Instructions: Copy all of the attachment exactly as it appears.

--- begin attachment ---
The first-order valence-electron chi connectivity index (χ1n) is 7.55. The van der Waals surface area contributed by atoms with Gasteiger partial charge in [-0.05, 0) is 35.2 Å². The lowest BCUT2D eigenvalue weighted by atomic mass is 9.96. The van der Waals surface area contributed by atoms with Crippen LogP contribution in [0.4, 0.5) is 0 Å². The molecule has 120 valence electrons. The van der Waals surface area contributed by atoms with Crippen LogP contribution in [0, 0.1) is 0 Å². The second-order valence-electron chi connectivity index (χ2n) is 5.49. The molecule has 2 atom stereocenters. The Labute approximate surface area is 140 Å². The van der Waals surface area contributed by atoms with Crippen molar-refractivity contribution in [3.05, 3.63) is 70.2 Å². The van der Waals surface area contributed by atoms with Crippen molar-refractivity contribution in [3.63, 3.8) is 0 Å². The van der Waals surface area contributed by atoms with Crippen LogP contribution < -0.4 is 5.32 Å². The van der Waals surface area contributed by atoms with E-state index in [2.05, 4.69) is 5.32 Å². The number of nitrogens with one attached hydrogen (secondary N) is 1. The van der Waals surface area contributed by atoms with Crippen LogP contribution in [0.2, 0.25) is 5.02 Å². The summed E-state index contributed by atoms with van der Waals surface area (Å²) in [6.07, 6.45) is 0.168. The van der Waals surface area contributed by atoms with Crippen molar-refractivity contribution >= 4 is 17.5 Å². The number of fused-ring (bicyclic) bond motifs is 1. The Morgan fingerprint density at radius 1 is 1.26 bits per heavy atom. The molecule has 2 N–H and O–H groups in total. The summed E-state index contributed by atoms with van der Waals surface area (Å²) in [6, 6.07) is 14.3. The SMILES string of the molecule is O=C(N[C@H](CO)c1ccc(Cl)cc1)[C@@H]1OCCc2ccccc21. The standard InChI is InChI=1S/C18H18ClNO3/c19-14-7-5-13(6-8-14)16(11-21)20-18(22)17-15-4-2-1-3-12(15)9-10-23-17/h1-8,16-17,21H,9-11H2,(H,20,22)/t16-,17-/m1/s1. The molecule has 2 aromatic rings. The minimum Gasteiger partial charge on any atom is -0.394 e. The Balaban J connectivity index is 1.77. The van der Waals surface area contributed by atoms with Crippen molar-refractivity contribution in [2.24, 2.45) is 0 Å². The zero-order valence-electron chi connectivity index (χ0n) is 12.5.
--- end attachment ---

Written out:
The first-order valence-electron chi connectivity index (χ1n) is 7.55. The van der Waals surface area contributed by atoms with Gasteiger partial charge in [-0.05, 0) is 35.2 Å². The lowest BCUT2D eigenvalue weighted by atomic mass is 9.96. The van der Waals surface area contributed by atoms with Crippen LogP contribution in [0.4, 0.5) is 0 Å². The molecule has 120 valence electrons. The van der Waals surface area contributed by atoms with Crippen LogP contribution in [0, 0.1) is 0 Å². The second-order valence-electron chi connectivity index (χ2n) is 5.49. The molecule has 2 atom stereocenters. The Labute approximate surface area is 140 Å². The van der Waals surface area contributed by atoms with Crippen molar-refractivity contribution in [3.05, 3.63) is 70.2 Å². The van der Waals surface area contributed by atoms with Crippen molar-refractivity contribution in [3.63, 3.8) is 0 Å². The van der Waals surface area contributed by atoms with Crippen LogP contribution < -0.4 is 5.32 Å². The van der Waals surface area contributed by atoms with E-state index in [2.05, 4.69) is 5.32 Å². The number of nitrogens with one attached hydrogen (secondary N) is 1. The van der Waals surface area contributed by atoms with Crippen LogP contribution in [0.2, 0.25) is 5.02 Å². The summed E-state index contributed by atoms with van der Waals surface area (Å²) in [6.07, 6.45) is 0.168. The van der Waals surface area contributed by atoms with Crippen molar-refractivity contribution >= 4 is 17.5 Å². The number of fused-ring (bicyclic) bond motifs is 1. The Morgan fingerprint density at radius 1 is 1.26 bits per heavy atom. The molecule has 2 N–H and O–H groups in total. The summed E-state index contributed by atoms with van der Waals surface area (Å²) in [6, 6.07) is 14.3. The SMILES string of the molecule is O=C(N[C@H](CO)c1ccc(Cl)cc1)[C@@H]1OCCc2ccccc21. The standard InChI is InChI=1S/C18H18ClNO3/c19-14-7-5-13(6-8-14)16(11-21)20-18(22)17-15-4-2-1-3-12(15)9-10-23-17/h1-8,16-17,21H,9-11H2,(H,20,22)/t16-,17-/m1/s1. The molecule has 2 aromatic rings. The minimum Gasteiger partial charge on any atom is -0.394 e. The Balaban J connectivity index is 1.77. The van der Waals surface area contributed by atoms with Crippen molar-refractivity contribution in [2.24, 2.45) is 0 Å². The zero-order valence-electron chi connectivity index (χ0n) is 12.5.